• Frenum (frenulum): The narrow band of tissue that attaches the labial and buccal mucosa to the alveolar mucosa. There is also a lingual frenum that attaches the anterior part of the tongue to the lingual aspect of the alveolar process and the floor of the mouth in the anterior region of periodontium.
• Rugae: The irregular ridges found on the anterior part of the hard palate adjacent to the incisors, canines, and first premolars.
• Stippling: The irregular surface texture of the attached gingiva, similar to the surface of an orange peel, found in 40% of adults. Stippling in periodontium occurs at the intersection of epithelial ridges that causes the depression and the interspersing of connective tissue papillae between these intersections giving rise to the small bumps.
• Melanocyte: A cell of the basal layer that produces melanin pigment granules (melanosomes) that are transferred to surrounding keratinocytes for transport. There are similar numbers of melanocytes in the epithelium regardless of the skin or gingival pigmentation present.
What Does Clinically-Healthy Gingiva Look Like?
• Sulcus: This is the space in periodontium bounded by the free gingival margin, the tooth, and the most coronal attachment of the junctional epithelium. In health, the sulcus usually measures from 1-3 mm deep. In disease, this space is referred to as a pocket.
• Col: This is the saddle-like depression in the interdental gingiva as seen from buccal to lingual apical to the contact of two adjacent posterior teeth.
What Are the Layers of Cells That Comprise the Oral Epithelium? What Are a Keratinocyte, Langerhans Cell, and a Melanocyte?
The oral epithelium consists of four layers of cells of periodontium:
1. Stratum basale: Basal layer of cuboidal cells along the basement membrane. This is where epithelial cell replication occurs. Melanocytes are found in this layer.
2. Stratum spinosum: These cells appear to have cytoplasmic spines when viewed by light microscopy. Langerhans cells, involved in the processing of antigens, are found in this layer. Keratin synthesis begins in the stratum spinosum.
3. Stratum granulosum: Keratohyalin granules may be seen in this layer of periodontium. Keratin synthesis is ongoing. Cells appear to be flattened.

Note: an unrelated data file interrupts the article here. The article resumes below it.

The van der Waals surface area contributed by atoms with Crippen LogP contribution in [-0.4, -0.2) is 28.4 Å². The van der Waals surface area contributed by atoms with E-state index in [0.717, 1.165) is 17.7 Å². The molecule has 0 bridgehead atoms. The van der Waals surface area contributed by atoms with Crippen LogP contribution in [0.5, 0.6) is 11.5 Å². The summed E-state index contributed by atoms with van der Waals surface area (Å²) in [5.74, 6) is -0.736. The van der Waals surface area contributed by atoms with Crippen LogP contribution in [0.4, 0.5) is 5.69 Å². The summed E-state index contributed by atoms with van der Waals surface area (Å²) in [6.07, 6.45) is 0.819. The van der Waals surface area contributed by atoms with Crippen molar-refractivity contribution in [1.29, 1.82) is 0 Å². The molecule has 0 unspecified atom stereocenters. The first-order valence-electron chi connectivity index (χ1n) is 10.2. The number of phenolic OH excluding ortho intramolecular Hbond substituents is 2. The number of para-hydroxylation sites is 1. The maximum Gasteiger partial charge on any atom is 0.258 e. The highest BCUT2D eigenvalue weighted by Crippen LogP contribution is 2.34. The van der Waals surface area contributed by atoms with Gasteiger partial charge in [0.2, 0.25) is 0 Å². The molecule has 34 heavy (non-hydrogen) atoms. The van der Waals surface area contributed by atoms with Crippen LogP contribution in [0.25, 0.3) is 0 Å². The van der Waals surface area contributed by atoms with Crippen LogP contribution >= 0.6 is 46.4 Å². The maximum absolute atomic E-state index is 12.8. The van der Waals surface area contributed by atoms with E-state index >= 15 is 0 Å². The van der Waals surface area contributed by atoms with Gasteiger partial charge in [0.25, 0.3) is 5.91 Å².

4. Stratum corneum: This is the layer where para- or orthokeratinization are found.
Keratinocyte: A cell of the epidermis and parts of the mouth that produce keratin. Because of their ability to produce keratins, epithelial cells are referred to as keratinocytes. Keratins are a family of approximately 30 proteins that form the intermediate filaments of the epithelial cell cytoskeleton of periodontium. Keratins may be found extracellularly in the stratum corneum and contribute to the protective function of epithelium.
• Langerhans cell: A dendritic cell in the epidermis. These cells are found in the suprabasal layers of the epithelium. They do not have desmosomal attachments to adjacent cells of periodontium. They move in and out of the epithelium, are derived from bone marrow, and probably have an immunologic function for recognizing and processing antigens.
• Color: The normal color of gingiva is often described as coral pink. Gingiva may also have slight to significant brown pigmentation from the melanocytes located in the basal layer of the epithelium of periodontium.
• Size: Gingival contours generally follow the cementoenamel junctions of the teeth. Tissue thickness is in the 0,25-0.5 mm range. A wider zone of gingiva is normally seen in the maxillary anterior region, with the narrowest zone of gingiva on the buccal surface of the mandibular first premolars. On the lingual, it is narrowest in the mandibular region and widest in the molar area.